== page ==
Aniela’s Pierogies

iStock: Credit: Arkadiusz Fajer


4 to 5 potatoes peeled, cubed, boiled

4 ounces Colby cheese, shredded

Salt (to taste)  


2 1/2 cups flour                                          

1 large beaten egg                                   

Pinch of salt                                           

1/2 cup warm water


Boil potatoes in highly salted water until fork-tender. Drain well and mash with cheese (do not add milk). Set aside to cool. Roll into one-inch balls.

Mix dough ingredients with your hands until just a little sticky. Roll out on a floured board to 1/4-inch thickness. Cut out three-inch circles with a cookie cutter or a glass. Place a potato ball on each dough circle. Fold over and pinch the edges to seal well.

Cook 12 pierogies at a time in a large pot of boiling water until they float to the top.

Continue boiling for 15 minutes. Drain and place in a pot of cold water until cool to the touch. Drain well. Fry in butter and serve topped with fried onions or plain butter. 

Yield: Three dozen

Smacznego! (Enjoy your meal!)

This recipe was submitted by Tess Szenborn, a St. Columba Cathedral parishioner. Her mother-in-law, Sophie Szenborn, taught her to make pierogies, using a recipe from Aniela Tofil, her mother.


A reflection from Father Edward Brienz, vice-rector at St. Columba Cathedral, parochial vicar at St. Edward and Holy Apostles parishes in Youngstown and director of the Propagation of the Faith and Missions Office for the diocese.

The preparation of pierogies was an important part of my childhood. My mother had four sisters and usually at least three or four of them were active on their parish pierogi crew. It was common to hear my aunts and my mother greet each other by asking, “How many pierogies did you pinch this week?” Each potato that was peeled, each onion sauteed, each sheet of dough rolled was done with love and dedication.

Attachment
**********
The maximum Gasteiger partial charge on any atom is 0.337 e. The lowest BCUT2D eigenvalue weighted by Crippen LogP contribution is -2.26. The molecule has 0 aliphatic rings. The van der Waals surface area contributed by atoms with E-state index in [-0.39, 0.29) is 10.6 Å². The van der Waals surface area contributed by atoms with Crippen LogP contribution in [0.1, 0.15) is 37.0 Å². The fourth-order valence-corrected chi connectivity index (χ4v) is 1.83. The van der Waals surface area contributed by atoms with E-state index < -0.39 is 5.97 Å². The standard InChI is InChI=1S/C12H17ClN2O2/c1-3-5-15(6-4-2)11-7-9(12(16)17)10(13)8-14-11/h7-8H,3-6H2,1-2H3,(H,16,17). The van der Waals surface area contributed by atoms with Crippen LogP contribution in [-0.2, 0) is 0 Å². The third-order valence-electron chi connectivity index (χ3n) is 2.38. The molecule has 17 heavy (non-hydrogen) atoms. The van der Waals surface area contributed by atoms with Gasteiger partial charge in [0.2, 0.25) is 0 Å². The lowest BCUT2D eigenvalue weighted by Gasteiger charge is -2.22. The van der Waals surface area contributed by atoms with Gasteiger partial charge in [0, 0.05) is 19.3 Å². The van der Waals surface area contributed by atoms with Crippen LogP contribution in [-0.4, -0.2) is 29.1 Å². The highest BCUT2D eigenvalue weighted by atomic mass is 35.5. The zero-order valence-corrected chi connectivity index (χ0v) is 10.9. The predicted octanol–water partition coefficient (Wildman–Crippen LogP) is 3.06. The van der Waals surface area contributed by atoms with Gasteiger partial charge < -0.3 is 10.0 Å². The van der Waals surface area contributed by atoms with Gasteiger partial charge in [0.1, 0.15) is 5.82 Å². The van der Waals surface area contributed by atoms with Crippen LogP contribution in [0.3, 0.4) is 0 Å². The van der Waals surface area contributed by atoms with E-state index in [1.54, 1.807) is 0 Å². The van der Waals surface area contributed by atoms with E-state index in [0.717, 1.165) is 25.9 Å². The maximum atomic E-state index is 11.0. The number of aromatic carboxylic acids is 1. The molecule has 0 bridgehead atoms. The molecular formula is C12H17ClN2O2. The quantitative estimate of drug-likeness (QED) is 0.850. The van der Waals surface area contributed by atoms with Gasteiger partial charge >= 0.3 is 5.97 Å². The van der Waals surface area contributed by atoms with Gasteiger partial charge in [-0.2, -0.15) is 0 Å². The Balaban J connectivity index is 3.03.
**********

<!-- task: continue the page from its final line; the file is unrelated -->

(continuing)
In those days, we always had pierogies in the freezer in case unexpected guests arrived, because before microwaves were invented, this was my mom’s version of convenience food. And the parishes relied upon pierogi sales to subsidize Catholic schools, build church buildings and supply the needs of their altars. 

In retrospect, the pierogi kitchens that were so popular in our church basements helped us to live the seasons. As schools convened in September, so did the pierogi makers. Everyone needed pierogies for busy days during the week, Sunday dinners and special occasions. During Lent, we had guilt-free compliance food for meatless Fridays. And when school ended in June and our attention shifted to graduation parties, weddings and vacation, we relied upon those treasure chests called deep freezers that most every household owned to supply us until school and “pierogi pinching” season rolled around again. Simple, humble ingredients lovingly combined amidst friends and family to nourish and unite us. Thanks be to God.

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Father Edward Brienz

Father Edward Brienz

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